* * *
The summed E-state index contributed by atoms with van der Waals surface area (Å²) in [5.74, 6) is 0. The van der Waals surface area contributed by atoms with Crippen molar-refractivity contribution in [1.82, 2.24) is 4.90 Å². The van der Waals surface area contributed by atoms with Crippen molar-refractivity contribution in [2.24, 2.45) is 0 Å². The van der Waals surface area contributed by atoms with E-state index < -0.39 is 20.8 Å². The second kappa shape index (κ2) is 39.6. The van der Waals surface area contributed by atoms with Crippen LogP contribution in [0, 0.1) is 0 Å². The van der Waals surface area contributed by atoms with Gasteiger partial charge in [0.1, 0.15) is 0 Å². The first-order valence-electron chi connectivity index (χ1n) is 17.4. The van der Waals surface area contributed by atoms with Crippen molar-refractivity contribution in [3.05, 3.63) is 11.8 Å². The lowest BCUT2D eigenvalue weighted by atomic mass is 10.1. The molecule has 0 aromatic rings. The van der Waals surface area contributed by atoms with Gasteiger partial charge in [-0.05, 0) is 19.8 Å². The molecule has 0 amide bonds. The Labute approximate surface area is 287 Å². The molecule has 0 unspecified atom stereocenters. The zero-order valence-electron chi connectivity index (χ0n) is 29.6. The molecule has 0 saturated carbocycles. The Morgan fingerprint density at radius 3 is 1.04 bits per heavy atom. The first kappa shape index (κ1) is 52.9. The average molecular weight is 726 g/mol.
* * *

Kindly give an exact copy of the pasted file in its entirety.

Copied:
The summed E-state index contributed by atoms with van der Waals surface area (Å²) in [5.74, 6) is 0. The van der Waals surface area contributed by atoms with Crippen molar-refractivity contribution in [1.82, 2.24) is 4.90 Å². The van der Waals surface area contributed by atoms with Crippen molar-refractivity contribution in [2.24, 2.45) is 0 Å². The van der Waals surface area contributed by atoms with E-state index < -0.39 is 20.8 Å². The second kappa shape index (κ2) is 39.6. The van der Waals surface area contributed by atoms with Crippen LogP contribution in [0, 0.1) is 0 Å². The van der Waals surface area contributed by atoms with Gasteiger partial charge in [0.1, 0.15) is 0 Å². The first-order valence-electron chi connectivity index (χ1n) is 17.4. The van der Waals surface area contributed by atoms with Crippen molar-refractivity contribution in [3.05, 3.63) is 11.8 Å². The lowest BCUT2D eigenvalue weighted by atomic mass is 10.1. The molecule has 0 aromatic rings. The van der Waals surface area contributed by atoms with Gasteiger partial charge in [-0.05, 0) is 19.8 Å². The molecule has 0 amide bonds. The Labute approximate surface area is 287 Å². The molecule has 0 unspecified atom stereocenters. The zero-order valence-electron chi connectivity index (χ0n) is 29.6. The molecule has 0 saturated carbocycles. The Morgan fingerprint density at radius 3 is 1.04 bits per heavy atom. The first kappa shape index (κ1) is 52.9. The average molecular weight is 726 g/mol.